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Vernal pool workshops are on

  • The egg mass to the left has sustained some frost damage, which is visible in the center of the mass. The eggs that were exposed to freezing temperatures have died, but the ones that were suspended in the water, just beneath, are alive and well. Photo by Russ Cobb

  • These wood frog eggs were found in a little vernal pool in Nelson on April 10, 2016.Photo by Russ Cobb

  • Harris Center Science Director Brett Amy Thelen shows some folks an egg mass found in a local vernal pool.Photo by Emily Hague


Monday, April 18, 2016 6:1PM

Vernal pools are small, temporary woodland ponds that serve as critical breeding habitat for amphibians and as important feeding grounds and shelter for many reptiles, birds, and mammals. Because they are small, seasonal, and often fall outside the realm of regulatory protections for permanent wetlands, vernal pools are especially vulnerable to development and other human impacts.

We can only protect these critical ecosystems if we know where they are. To that end, the Harris Center for Conservation Education trains volunteers to identify and document vernal pools, with special focus on lands where information is needed for conservation planning. Volunteers have now documented 190 vernal pools in the Monadnock region.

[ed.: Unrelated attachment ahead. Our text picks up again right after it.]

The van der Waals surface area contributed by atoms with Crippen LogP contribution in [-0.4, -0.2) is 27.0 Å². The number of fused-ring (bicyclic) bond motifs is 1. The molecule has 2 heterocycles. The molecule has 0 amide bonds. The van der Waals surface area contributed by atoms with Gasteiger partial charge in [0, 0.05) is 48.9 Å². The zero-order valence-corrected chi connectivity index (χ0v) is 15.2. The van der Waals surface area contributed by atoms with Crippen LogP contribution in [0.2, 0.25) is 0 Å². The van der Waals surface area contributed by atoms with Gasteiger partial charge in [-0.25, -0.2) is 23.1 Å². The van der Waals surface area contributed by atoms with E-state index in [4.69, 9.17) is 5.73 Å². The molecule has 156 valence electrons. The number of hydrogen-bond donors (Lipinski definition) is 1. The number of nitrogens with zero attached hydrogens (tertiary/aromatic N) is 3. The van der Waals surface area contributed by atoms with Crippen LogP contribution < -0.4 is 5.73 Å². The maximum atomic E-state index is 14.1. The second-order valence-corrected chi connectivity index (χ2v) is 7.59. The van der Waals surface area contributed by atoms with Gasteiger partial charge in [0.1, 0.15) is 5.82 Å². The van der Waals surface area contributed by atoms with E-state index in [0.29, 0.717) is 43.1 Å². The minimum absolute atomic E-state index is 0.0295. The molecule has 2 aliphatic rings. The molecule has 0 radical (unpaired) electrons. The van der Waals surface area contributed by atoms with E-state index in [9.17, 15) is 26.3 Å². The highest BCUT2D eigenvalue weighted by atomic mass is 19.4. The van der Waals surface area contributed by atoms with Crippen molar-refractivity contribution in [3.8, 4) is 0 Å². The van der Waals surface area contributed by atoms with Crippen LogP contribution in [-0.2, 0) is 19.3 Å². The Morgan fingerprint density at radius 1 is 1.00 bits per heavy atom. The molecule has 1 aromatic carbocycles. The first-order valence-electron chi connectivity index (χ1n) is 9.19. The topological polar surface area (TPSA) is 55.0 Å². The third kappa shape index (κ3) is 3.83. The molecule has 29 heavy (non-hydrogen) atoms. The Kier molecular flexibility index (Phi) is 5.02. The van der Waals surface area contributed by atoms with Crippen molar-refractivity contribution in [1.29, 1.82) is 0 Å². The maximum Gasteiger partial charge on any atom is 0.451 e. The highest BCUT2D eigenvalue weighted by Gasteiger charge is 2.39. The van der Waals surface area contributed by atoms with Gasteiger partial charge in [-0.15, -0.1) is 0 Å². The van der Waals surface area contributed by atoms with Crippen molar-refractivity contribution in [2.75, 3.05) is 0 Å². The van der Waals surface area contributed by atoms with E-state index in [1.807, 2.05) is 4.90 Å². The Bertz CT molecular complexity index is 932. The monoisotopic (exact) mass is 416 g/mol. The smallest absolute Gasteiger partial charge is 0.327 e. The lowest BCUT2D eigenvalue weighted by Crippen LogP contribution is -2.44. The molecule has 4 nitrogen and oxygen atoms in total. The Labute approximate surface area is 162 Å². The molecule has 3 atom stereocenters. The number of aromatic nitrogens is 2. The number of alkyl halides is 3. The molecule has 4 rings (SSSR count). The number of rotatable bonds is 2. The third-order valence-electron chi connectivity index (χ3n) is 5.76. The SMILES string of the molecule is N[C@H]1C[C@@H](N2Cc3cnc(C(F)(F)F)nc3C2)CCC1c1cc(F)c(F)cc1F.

Current efforts are focused on conserved lands held by the Harris Center and the Monadnock Conservancy. Vernal Pool Volunteer Trainings are being held during the month of April in Keene, Rindge, held last weekend, and Walpole.

Trainings are free and open to all, but registration is required. 

Keene

Thursday, 7 to 9 p.m.

Saturday, 10 a.m. to noon

Keene State College

Cosponsors: Harris Center, KSC, Monadnock Conservancy

The Vernal Pool Project is made possible through the support of the Davis Conservation Foundation, the New Hampshire Charitable Foundation, and the Peterborough Conservation Commission.

For more information, contact Brett Amy Thelen atthelen@harriscenter.org or 358-2065.